Friday, January 29, 2010

Bogotá for Beginners: Ciclovía Sundays

Recently, askmen.com posted its list of the top cyclist friendly cities in the world. Guess what? It wasn't Portland (it took 6th place). Ahead of the only US city to make the list was our very own -- Santa Fé de Bogotá (#3). One of the reasons for this, as cited in the article, is the Ciclovía Sunday.

Read more here:


What is Ciclovía Sunday, you ask?


Well, on Sundays many of the big thoroughfares of Colombia are closed to traffic so that Bogotá’s citizens can walk, bike and enjoy the city free of traffic pressures. The streets are manned by Bogotá City Police who keep pedestrians and cyclers safe from traffic. I think this is a wonderful public service. Feel free to check out the video below to learn more!


Lessons from bogotá Video - Watch more Videos at Vodpod.

Thursday, January 28, 2010

Bogotá for Beginners: Carreras and Calles –Getting around

One of the nice things about Bogota is that for the most part it’s arranged on a grid. The streets that run north to South are called Carreras and they are numbered east to West starting from the Mountains. The streets that run east to West are called Calles. So if you look at the address plaque above it will tell you that the business is located at Calle 14 with Carrera 32. Usually the plaque would have another number after the 32 that would indicate the street number. Ex. Calle 14 Carrera 32-8. The 8 would be the building's number.

There a few disclaimers though:

Although Bogota uses a Cartesian numbering situation not all the streets are a straight grid. For example in some areas Carrera 13 is right next to Carrera 8 because it wiggles around. Also many of the streets have alternate names that are more commonly used i.e. Carrera 14 is always called "La Caracas" (see sign above)

Wednesday, January 27, 2010

Bogota for Beginners: Cell Phones

Cell phones in Colombia are omni-present. Everywhere! Most people have pay as you go phones and if you were going to be in Colombia for more than a few weeks I would definitely recommend buying one. You can get one for about $25. If you will be there just a week or less you can probably make due buying “minutes” from cell phone call vendors who hang out on the street. Usually they stand around on the street wearing a vest that says minutes and with a few cell phones chained to their persons. There are also differences in cost when you call between cell phone companies. For example it is my understanding that it costs more to call between Comcel and Movistar than it does to call from a Comcel phone to another Comcel phone. Phones can be charged with minutes at groceries stores like Ley or Exito or at cellphone stores, which are pretty common.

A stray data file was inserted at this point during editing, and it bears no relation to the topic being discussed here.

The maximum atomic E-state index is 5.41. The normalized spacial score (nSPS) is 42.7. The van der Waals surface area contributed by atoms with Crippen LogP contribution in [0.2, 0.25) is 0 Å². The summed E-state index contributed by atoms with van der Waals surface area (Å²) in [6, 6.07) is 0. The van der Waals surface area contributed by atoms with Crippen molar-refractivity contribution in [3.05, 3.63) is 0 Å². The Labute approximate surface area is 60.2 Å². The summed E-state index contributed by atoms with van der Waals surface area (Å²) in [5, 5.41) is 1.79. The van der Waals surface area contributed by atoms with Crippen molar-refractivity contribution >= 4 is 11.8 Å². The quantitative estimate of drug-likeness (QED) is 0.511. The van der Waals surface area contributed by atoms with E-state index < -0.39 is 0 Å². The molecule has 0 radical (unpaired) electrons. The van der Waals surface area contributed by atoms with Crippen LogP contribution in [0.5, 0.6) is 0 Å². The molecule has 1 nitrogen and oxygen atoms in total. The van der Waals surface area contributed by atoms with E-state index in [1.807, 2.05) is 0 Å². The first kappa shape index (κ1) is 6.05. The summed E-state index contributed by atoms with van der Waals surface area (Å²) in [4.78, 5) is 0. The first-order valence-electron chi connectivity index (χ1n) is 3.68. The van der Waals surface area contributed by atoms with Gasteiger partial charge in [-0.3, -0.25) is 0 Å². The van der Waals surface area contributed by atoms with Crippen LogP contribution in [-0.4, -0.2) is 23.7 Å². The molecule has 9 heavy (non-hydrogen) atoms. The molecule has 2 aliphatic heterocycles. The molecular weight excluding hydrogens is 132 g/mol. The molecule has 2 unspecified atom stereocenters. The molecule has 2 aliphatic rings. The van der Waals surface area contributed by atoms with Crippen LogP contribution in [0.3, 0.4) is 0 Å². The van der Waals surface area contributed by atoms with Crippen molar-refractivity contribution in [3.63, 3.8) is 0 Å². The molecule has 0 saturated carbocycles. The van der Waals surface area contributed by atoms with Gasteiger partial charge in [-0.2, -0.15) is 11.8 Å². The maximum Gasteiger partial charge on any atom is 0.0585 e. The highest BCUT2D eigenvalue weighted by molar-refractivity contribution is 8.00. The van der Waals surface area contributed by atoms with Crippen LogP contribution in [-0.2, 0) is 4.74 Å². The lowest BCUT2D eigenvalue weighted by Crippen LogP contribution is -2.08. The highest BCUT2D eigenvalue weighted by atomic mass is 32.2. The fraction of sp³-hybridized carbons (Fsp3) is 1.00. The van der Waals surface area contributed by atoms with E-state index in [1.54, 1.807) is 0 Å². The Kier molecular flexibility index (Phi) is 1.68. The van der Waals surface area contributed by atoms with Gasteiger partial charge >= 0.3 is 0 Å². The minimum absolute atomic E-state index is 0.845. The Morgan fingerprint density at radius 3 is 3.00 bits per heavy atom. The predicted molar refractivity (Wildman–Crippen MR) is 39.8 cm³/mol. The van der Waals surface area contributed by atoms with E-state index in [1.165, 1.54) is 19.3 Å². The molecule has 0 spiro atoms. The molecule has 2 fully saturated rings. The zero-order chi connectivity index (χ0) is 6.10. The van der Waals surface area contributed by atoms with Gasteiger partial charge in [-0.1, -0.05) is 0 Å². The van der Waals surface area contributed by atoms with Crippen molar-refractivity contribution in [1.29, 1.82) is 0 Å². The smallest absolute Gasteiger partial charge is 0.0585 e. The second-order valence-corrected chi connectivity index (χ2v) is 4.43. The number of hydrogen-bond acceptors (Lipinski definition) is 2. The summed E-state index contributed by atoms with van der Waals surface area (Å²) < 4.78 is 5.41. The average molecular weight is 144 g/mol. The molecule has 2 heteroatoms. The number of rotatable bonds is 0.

Something else to know about Colombia is that because the person who calls is the one that pays people ALWAYS answer their phones. In the U.S. it is considered somewhat rude to interrupt a conversation by answering your phone but in Colombia people understand that if you were to let a call go to voicemail you would have to pay so it’s not seen as bad manners to excuse yourself to answer your phone.

Tuesday, January 26, 2010

Bogota for Beginners: Taxis and Transmilenio

There are two ways to get around Bogota that are easiest for those who are new to the city: Taxis and Transmilenio. There is also a really extensive bus system but since there are not maps available I wouldn’t suggest it for foreigners.



Transmilenio –This is a hybrid between a subway/bus system. The busses run on fixed routes that are completely separate lanes from other traffic. These routes have platform stations where you buy a ticket and wait as if waiting for a subway. Transmilenio is safe, clean and fast. According to my husband, it has dramatically changed the traffic situation in Bogota.

Taxis –The easiest way to get around. Compared to taxis in the U.S., Bogota taxis are dirt-cheap. To understand how the billing works look at the taximeter at the front of the taxi. The number will correspond to a price that is listed on a laminated sheet attached to the back of the seat. This sheet should also have a picture and information about your taxi-drivers registration. Please note that rates are more expensive at night than during the day. Another fun fact? If you are in a taxi at 6:00 pm you will hear the Colombian national anthem. It plays on every radio station everyday at 6:00 pm. “Oh gloria inacessible…”